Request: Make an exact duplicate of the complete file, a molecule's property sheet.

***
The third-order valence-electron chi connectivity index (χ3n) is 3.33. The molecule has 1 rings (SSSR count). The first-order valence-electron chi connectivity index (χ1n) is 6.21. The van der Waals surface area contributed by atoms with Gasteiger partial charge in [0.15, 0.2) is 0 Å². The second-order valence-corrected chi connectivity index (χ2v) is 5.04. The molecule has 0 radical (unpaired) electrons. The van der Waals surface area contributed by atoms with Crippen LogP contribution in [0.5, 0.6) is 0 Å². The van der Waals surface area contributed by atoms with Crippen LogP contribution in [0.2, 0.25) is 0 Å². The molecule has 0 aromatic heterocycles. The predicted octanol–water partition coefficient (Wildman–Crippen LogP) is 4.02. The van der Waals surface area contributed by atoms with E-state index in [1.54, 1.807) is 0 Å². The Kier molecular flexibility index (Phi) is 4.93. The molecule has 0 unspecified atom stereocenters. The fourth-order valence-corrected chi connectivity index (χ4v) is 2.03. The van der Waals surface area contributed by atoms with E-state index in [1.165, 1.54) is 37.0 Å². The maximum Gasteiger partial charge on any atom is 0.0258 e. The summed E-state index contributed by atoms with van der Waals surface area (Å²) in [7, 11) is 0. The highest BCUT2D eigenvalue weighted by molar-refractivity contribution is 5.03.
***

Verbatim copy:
The third-order valence-electron chi connectivity index (χ3n) is 3.33. The molecule has 1 rings (SSSR count). The first-order valence-electron chi connectivity index (χ1n) is 6.21. The van der Waals surface area contributed by atoms with Gasteiger partial charge in [0.15, 0.2) is 0 Å². The second-order valence-corrected chi connectivity index (χ2v) is 5.04. The molecule has 0 radical (unpaired) electrons. The van der Waals surface area contributed by atoms with Crippen LogP contribution in [0.5, 0.6) is 0 Å². The van der Waals surface area contributed by atoms with Crippen LogP contribution in [0.2, 0.25) is 0 Å². The molecule has 0 aromatic heterocycles. The predicted octanol–water partition coefficient (Wildman–Crippen LogP) is 4.02. The van der Waals surface area contributed by atoms with E-state index in [1.54, 1.807) is 0 Å². The Kier molecular flexibility index (Phi) is 4.93. The molecule has 0 unspecified atom stereocenters. The fourth-order valence-corrected chi connectivity index (χ4v) is 2.03. The van der Waals surface area contributed by atoms with E-state index in [1.165, 1.54) is 37.0 Å². The maximum Gasteiger partial charge on any atom is 0.0258 e. The summed E-state index contributed by atoms with van der Waals surface area (Å²) in [7, 11) is 0. The highest BCUT2D eigenvalue weighted by molar-refractivity contribution is 5.03.